de.NBI cloud at EMBL¶
EMBL OpenStack instance currently runs RHOSP 16.1, which is based on upstream OpenStack Train release. You can find plenty of end-user documentation both from RedHat and from upstream openstack project.
The de.NBI cloud team at EMBL can be contacted via denbi-requests(at)embl.de
The OpenStack Dashboard as main entry point to the EMBL de.NBI Cloud is available at https://denbi.cloud.embl.de.
You can get an up-to-date list of API endpoints of the available services using the dashboard or
the OpenStack command-line tool (
openstack endpoint list).
Elixir AAI federation is the preferred way to authenticate de.NBI users on EMBL cloud instance. Local keystone authentication is also available upon request.
EMBL de.NBI cloud implements an external network on the public internet, together with a pool of public IPs available for your projects. Each project will be asigned at least one of these public IPv4 addresses. You will be able to set up internet facing services at ports of your choice (with a few exceptions). We're not providing DNS services but you're welcome to come up with your own DNS arrangemets for services you set up.
We provide a couple of default images for common linux distributions (CentOS, Debian, Ubuntu) and Windows (2012).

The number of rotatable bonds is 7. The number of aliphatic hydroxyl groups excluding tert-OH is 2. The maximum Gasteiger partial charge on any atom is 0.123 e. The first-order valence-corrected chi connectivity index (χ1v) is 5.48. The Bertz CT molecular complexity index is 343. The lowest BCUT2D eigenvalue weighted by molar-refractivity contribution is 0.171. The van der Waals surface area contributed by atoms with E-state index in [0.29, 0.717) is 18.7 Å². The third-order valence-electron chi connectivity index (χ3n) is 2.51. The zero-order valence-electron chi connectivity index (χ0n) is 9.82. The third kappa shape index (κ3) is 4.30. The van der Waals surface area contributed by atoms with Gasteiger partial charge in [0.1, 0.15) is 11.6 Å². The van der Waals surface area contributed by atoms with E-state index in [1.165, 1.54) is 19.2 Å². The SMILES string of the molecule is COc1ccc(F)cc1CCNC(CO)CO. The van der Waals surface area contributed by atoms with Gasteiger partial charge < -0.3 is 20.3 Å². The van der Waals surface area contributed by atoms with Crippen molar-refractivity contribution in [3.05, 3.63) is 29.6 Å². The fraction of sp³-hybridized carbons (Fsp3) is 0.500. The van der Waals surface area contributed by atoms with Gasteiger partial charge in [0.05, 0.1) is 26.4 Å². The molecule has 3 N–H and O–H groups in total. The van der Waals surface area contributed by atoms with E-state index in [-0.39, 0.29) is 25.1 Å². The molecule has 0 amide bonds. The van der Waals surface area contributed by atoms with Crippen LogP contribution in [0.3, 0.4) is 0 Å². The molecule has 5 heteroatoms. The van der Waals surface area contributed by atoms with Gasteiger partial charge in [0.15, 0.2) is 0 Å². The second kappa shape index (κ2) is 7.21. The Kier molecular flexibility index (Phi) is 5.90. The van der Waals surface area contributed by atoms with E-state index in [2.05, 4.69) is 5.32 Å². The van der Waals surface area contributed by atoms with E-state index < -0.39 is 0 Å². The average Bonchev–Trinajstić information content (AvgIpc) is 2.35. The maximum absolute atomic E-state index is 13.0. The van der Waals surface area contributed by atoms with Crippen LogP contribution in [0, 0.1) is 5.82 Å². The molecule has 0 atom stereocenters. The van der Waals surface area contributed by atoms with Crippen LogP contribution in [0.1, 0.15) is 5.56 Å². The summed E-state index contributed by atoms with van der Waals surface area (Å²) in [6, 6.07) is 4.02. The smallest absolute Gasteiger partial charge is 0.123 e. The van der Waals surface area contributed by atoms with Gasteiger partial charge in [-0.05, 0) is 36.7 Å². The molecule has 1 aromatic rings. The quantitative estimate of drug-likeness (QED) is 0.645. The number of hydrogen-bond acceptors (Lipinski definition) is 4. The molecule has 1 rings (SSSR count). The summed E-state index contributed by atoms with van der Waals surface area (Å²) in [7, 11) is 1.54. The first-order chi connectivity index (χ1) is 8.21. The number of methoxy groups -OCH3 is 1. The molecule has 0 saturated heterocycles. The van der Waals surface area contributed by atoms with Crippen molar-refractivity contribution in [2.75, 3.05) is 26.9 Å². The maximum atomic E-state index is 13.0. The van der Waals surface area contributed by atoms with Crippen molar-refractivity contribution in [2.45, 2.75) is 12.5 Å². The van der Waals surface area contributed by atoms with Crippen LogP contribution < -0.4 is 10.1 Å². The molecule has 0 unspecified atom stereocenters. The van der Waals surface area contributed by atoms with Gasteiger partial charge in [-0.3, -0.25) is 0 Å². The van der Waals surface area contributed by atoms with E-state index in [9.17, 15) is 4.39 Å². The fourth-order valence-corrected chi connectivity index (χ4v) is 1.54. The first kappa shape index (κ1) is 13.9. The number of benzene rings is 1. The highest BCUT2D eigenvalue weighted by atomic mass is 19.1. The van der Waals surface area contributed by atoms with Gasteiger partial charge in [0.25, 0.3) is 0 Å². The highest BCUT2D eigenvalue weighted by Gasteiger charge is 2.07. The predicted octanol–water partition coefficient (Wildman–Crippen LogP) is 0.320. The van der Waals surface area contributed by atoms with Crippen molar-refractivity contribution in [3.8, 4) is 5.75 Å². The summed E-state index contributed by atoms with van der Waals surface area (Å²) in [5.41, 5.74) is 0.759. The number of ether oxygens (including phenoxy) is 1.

EMBL instance currently does not offer integrated object storage.
Protection against loss of data¶
Be advised that instances are ephemeral. This means that when instances go offline (for any reason), data on their ephemeral disks is lost. Users can prepare against this by using OpenStack Volumes, which store data persistently on the backend Ceph infrastructure.
Be advised that this is not a backup. If you want true backups, independent of this cloud-center, you have to copy your data to a safe location, like an external harddrive, yourself. We do our best to prevent any data loss, but we can't guarantee that 100%.
Besides standard OpenStack flavors (m1.*) and de.NBI instances (de.NBI *) we also provide flavors sized to align optimally to the underlying hardware. They're named f1.optimal* for CPU only instances and g1.optimal* for gpu instances. Please use them if you plan to run a compute heavy project.